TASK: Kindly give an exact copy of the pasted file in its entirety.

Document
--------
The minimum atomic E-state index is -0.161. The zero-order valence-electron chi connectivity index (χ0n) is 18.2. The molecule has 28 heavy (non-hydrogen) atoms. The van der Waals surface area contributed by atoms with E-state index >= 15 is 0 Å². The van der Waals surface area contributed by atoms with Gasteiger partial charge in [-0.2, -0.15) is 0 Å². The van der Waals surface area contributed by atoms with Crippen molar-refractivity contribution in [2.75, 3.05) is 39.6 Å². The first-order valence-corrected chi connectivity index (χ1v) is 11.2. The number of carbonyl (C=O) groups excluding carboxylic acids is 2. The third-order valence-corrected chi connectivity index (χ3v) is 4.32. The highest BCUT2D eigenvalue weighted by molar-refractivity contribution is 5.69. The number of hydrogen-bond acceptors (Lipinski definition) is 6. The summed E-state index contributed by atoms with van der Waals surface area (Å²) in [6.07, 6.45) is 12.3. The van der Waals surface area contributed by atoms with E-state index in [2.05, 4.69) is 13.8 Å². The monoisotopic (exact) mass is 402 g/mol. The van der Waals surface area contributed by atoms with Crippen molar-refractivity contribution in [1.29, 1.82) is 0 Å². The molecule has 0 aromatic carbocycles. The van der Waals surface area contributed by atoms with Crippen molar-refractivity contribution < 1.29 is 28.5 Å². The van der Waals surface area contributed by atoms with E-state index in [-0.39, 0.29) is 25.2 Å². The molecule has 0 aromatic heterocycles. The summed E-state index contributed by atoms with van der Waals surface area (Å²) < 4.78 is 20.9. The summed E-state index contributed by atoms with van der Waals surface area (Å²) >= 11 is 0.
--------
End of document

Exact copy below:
The minimum atomic E-state index is -0.161. The zero-order valence-electron chi connectivity index (χ0n) is 18.2. The molecule has 28 heavy (non-hydrogen) atoms. The van der Waals surface area contributed by atoms with E-state index >= 15 is 0 Å². The van der Waals surface area contributed by atoms with Gasteiger partial charge in [-0.2, -0.15) is 0 Å². The van der Waals surface area contributed by atoms with Crippen molar-refractivity contribution in [2.75, 3.05) is 39.6 Å². The first-order valence-corrected chi connectivity index (χ1v) is 11.2. The number of carbonyl (C=O) groups excluding carboxylic acids is 2. The third-order valence-corrected chi connectivity index (χ3v) is 4.32. The highest BCUT2D eigenvalue weighted by molar-refractivity contribution is 5.69. The number of hydrogen-bond acceptors (Lipinski definition) is 6. The summed E-state index contributed by atoms with van der Waals surface area (Å²) in [6.07, 6.45) is 12.3. The van der Waals surface area contributed by atoms with E-state index in [2.05, 4.69) is 13.8 Å². The monoisotopic (exact) mass is 402 g/mol. The van der Waals surface area contributed by atoms with Crippen molar-refractivity contribution in [1.29, 1.82) is 0 Å². The molecule has 0 aromatic carbocycles. The van der Waals surface area contributed by atoms with Crippen molar-refractivity contribution < 1.29 is 28.5 Å². The van der Waals surface area contributed by atoms with E-state index in [-0.39, 0.29) is 25.2 Å². The molecule has 0 aromatic heterocycles. The summed E-state index contributed by atoms with van der Waals surface area (Å²) < 4.78 is 20.9. The summed E-state index contributed by atoms with van der Waals surface area (Å²) >= 11 is 0.